But of course, all of this is ridiculous. Even though the market seems to value certain career paths over others, that’s not to say someone couldn’t live a perfectly satisfying life working in a humanities field. After all, there are some universally practicable skills that aren’t learned in the science classroom, such as reading comprehension, public speaking, clear and effective writing skills, visual literacy, crafting a well-reasoned argument, etc., etc. Part of the reason why I feel so strongly about interdisciplinary practices is due to my liberal arts background, where each field is appreciated for its particular contributions in creating a well-rounded classroom full of jacks-of-all-trades. This ruined me. Now I can’t favor one discipline over another without feeling a twinge of guilt as though I have failed in academia by not being some sort of mutant renaissance man. I do not have strong math skills, and though much of it eludes me like so much effluvium drifting above my head just out of reach, I am still fascinated with mathematics as a field, to the point that I feel compelled every so often to brush up on some of the concepts which I had previously forgotten. I say this not to brag–only to illustrate the state of mind that I’m in regarding academia, and, really, life in general. If we live in a world where we are able to not only appreciate other disciplines, but to utilize their skills for our own work, we will be expanding our potential–exploring and discovering nuances in our own disciplines which had previously remained elusive.

And, should the need arise, we will be much better equipped to kill zombies, which should make us all sleep a little sounder at night.

Freire’s “Pedagogy of the Oppressed” in Today’s Classroom

We’ve learned about the banking concept of learning described by Pablo Freire in his book Pedagogy of the Oppressed as ” knowledge is a gift bestowed by those who consider themselves knowledgeable upon those whom they consider to know nothing.” For Freire, this is problematic for a number of reasons, not the least of which is the assumption that students “know nothing,” that they are empty vessels who are provided with appropriate knowledge at the behest of their instructors. There is a power dynamic at work here that mirrors much of the structure of colonialism, which is Freire’s point. In a gross simplification of this point, the oppressor comes into the learner’s environment claims it as his/her own and bestows upon the oppressed people knowledge that he/she deems necessary for the oppressed to function as the oppressor sees fit. This makes sense when we consider the fact that the traditional classroom is based around power dynamics: the instructor has all of the power, standing at the front of the class leading a lecture or assigning work and the students all face the instructor as knowledge is passed in a 1-1 ratio–from instructor to students.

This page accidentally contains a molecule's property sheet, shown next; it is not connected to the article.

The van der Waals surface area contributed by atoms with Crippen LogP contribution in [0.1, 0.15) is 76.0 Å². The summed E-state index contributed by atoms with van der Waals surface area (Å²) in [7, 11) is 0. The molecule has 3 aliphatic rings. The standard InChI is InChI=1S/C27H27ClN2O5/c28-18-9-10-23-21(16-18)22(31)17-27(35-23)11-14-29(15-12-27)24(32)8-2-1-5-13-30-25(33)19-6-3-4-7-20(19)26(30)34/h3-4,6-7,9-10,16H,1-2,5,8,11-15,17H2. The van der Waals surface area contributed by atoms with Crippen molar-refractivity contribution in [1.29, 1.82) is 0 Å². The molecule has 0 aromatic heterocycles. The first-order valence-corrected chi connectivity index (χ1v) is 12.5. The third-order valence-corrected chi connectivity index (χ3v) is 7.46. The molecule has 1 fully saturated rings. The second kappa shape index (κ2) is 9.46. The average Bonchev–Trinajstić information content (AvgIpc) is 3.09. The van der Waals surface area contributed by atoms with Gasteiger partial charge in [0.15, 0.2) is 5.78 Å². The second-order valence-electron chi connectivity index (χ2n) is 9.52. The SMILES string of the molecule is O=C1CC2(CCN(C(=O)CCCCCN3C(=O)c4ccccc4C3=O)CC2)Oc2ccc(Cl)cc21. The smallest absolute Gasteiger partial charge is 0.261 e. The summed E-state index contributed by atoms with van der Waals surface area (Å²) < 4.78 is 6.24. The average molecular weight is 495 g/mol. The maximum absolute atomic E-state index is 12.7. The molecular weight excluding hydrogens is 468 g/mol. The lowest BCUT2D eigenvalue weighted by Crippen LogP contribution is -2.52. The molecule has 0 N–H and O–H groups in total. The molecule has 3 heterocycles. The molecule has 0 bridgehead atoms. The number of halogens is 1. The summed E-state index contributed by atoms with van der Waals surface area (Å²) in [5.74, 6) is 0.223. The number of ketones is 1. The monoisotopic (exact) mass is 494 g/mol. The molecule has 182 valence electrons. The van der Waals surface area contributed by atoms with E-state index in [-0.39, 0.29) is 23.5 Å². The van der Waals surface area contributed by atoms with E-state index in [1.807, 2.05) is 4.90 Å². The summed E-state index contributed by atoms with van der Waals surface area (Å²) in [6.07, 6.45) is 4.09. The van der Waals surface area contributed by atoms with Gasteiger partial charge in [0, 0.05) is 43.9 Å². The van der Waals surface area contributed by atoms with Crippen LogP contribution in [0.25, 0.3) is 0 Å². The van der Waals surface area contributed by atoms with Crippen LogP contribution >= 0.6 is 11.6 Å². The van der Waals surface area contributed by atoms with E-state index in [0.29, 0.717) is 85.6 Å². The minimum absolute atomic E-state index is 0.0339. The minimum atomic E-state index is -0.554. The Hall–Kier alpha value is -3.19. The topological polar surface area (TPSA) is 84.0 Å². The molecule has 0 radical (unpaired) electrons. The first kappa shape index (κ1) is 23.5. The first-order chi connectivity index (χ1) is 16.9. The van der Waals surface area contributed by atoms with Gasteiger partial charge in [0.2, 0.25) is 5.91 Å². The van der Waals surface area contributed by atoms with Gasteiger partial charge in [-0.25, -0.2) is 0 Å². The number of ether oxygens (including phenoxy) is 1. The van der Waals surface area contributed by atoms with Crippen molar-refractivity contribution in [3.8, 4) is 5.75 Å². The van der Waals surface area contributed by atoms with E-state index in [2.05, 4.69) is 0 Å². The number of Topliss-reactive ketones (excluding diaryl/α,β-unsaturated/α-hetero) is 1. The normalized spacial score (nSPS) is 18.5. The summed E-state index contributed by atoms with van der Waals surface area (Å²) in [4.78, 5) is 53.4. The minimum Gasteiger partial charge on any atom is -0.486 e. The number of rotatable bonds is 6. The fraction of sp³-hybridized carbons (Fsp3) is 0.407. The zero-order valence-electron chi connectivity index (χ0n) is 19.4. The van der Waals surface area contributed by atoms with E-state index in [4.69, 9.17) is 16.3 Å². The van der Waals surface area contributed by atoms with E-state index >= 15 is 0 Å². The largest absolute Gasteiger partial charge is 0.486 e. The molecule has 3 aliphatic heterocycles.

What we can learn from Freire is to open the classroom up a bit, to not force the oppression of that power dynamic on all learners for all subjects in all contexts. That is not to say that lecture is inherently bad or that instructors must relinquish all power in the classroom. In fact, if we’ve learned anything from this class its that lecture is very appropriate in a specific context. But the point is to be able to find a balance of teaching approaches based on the needs of the learners. Students should have some agency in how they learn, and part of the instructor’s job is to be able to show students how to find that agency. For me, as a composition instructor, I try to make it imperative to get to know my students personally, to build and foster a trusting relationship.  Writing is so tied to personal experience, that it is important to not only get to know my students, but also to provide them with a comfortable space for them to produce there best work. In this, we can see Freire’s influence.

I would be interested in seeing how Freire’s teachings take form in other disciplines. Fee free to tell me in the comments below.